4. Bosavi Woolly Rat

    Mallomys sp. nova | Mount Bosavi area, Papua New Guinea

    This species is so new to science that it hasn’t been formally described, hence the placeholder scientific name, Mallomys species nova.

    The Bosavi woolly rat was discovered in 2009, during the filming of a BBC nature documentary about the forest within Mount Bosavi crater. This extinct volcano crater, located in Papua New Guinea’s southern highlands, is nearly 2.5 miles wide and has walls nearly half a mile high. It’s rarely visited by local communities. A team of Smithsonian biologists, BBC filmmakers, and trackers from the nearby Kasua village spent weeks within the crater, documenting several species new to science. 

    First found by a tracker in the middle of the night, the Bosavi woolly rat is absolutely massive: measuring 32 inches from nose to tail and weighing 3.5 pounds. (You can see photos here.) Little is known about this new species, but scientists suspect that it feeds on leaves and roots, and nests underground beneath rocks and tree roots. Writing in The Guardian, one of the filmmakers said the woolly rat was entirely unafraid of humans, and “…sat quietly in camp, chewing on a fern and wondering what all the fuss was about as we rushed around him filming and taking photographs.

    Other mammal highlights from the expedition include the new subspecies of silky cuscus and capturing rare footage of a Doria’s tree kangaroo. The expedition also discovered 16 new frogs, a gecko, three fish, and at least 20 species of insects and spiders. There are 6 additional species in the woolly rat (Mallomys) genus. All are found in the New Guinean highlands, and most are relatively unknown to science. Three of these species, including the Bosavi woolly rat, are not yet formally described.

  5. Rakali

    Hydromys chrysogaster | Australia & New Guinea

    rakali sitting by the water's edge facing the camera
    A rakali in New South Wales, Australia. © David Cook / Flickr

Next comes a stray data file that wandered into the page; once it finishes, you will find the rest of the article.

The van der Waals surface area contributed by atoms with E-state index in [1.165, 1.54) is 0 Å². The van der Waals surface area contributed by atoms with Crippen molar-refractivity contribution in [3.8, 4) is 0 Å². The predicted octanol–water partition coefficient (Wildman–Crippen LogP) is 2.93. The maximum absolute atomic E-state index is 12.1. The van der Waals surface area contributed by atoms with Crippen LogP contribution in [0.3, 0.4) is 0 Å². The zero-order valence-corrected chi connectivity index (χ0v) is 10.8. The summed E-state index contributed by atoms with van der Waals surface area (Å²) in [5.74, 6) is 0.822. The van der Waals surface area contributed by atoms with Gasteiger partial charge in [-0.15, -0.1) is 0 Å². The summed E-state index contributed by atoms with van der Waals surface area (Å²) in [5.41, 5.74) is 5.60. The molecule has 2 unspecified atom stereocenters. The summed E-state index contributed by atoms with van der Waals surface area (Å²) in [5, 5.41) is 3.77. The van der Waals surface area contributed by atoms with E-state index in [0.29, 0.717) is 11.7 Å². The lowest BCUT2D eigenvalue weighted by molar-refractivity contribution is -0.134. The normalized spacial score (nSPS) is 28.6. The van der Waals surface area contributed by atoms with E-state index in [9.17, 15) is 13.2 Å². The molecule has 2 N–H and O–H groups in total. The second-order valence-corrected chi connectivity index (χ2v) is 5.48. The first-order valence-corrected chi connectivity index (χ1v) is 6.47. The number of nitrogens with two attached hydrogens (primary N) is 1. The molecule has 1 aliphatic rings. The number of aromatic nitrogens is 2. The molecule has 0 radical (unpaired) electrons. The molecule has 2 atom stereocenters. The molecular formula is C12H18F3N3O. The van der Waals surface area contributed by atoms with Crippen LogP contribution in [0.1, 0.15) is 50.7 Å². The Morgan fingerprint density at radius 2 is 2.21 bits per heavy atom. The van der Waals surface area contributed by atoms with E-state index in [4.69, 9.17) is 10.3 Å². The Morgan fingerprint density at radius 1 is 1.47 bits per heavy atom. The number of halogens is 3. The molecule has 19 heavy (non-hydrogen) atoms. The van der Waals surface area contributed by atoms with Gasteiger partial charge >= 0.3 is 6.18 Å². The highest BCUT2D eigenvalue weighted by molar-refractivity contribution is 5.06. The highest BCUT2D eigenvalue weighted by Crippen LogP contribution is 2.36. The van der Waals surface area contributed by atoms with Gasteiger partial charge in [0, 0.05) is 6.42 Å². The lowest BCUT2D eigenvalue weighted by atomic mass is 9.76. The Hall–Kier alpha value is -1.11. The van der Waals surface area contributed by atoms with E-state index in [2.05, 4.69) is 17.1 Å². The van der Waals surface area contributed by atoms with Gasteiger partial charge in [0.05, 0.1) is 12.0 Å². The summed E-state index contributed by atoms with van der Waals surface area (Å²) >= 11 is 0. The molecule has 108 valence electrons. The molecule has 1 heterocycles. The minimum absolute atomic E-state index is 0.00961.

These aquatic rodents are also known as water-rats, but otter-rat might be a more fitting moniker. The rakali is one of Australia’s largest rodents, and larger enough to be mistaken for a platypus at a distance. 

    Rakali are adapted to life in the water, having webbed hind feet, a waterproof coat, and a thick, powerful tail that’s tipped in white. Three related species of rakali, all in the Hydromys genus, are found in New Guinea and its offshore islands. 

    Like the platypus, rakali live in burrows along the banks, and come out at night to forage. Predominantly carnivorous, they hunt in the water for insects, crustaceans, frogs, lizards, fish, and even small mammals or birds. Once they catch their prey, rakali typically carry it back to a regular feeding side. Rakali are one of the few native Australian species that’s adapted to eat invasive cane toads. After catching their meal, rakali flip the toad over and eats its heart and liver, avoiding the toxic glands within its skin. 

  6. Giant White-Tailed Rat

    Uromys caudimaculatus | Australia & Papua New Guinea

    large rat on a tree branch illuminated by a flashlight
    © rigstanden / iNaturalist

    Found in the rainforests of Papua New Guinea and far north Queensland, these rats are named for their distinctive white-tipped tails. They’re one of the largest rodent species in Australia, with adults topping out around 1 kilogram (2.2 pounds). 

    Giant white-tailed rats are omnivorous, feeding on fruits, fungi, insects, small reptiles and amphibians, crustaceans, and bird eggs. They will bury caches of seeds around the forest, which helps disperse seeds away from their parent trees, and disperse fungi spores via their droppings. These rats are also notorious for damaging human infrastructure. They’re known to munch on electrical wires, disable cars by chewing through fan belts, and even bite through metal cans to eat the food inside. 

  7. Manus Spiny Rat

    Rattus detentus | Manus, Papua New Guinea

    The Manus spiny rat is another recently described species from Manus Island, located 300 kilometers north-eastern of mainland Papua New Guinea. The rat was discovered in 2016 by a team of scientists that included renowned mammologist Tim Flannery. (You can see a photo of the species here.) 

    It’s one of the largest rat species in the Melanesian archipelago, weighing nearly half a kilogram (or 1 pound). It’s known from only two areas on the island, although locals report that the species was once more widespread. Like many other island rat species on this list, the Manus spiny rat is likely already endangered. 

    The species’ common name references its short, coarse fur. In their paper describing the new species, the research team notes that they chose the species’ scientific name, detentus, from the Latin for “detained,” to acknowledge the species’ isolation on Manus, as well as “the recent use of the island to detain people seeking political and/or economic asylum in Australia.”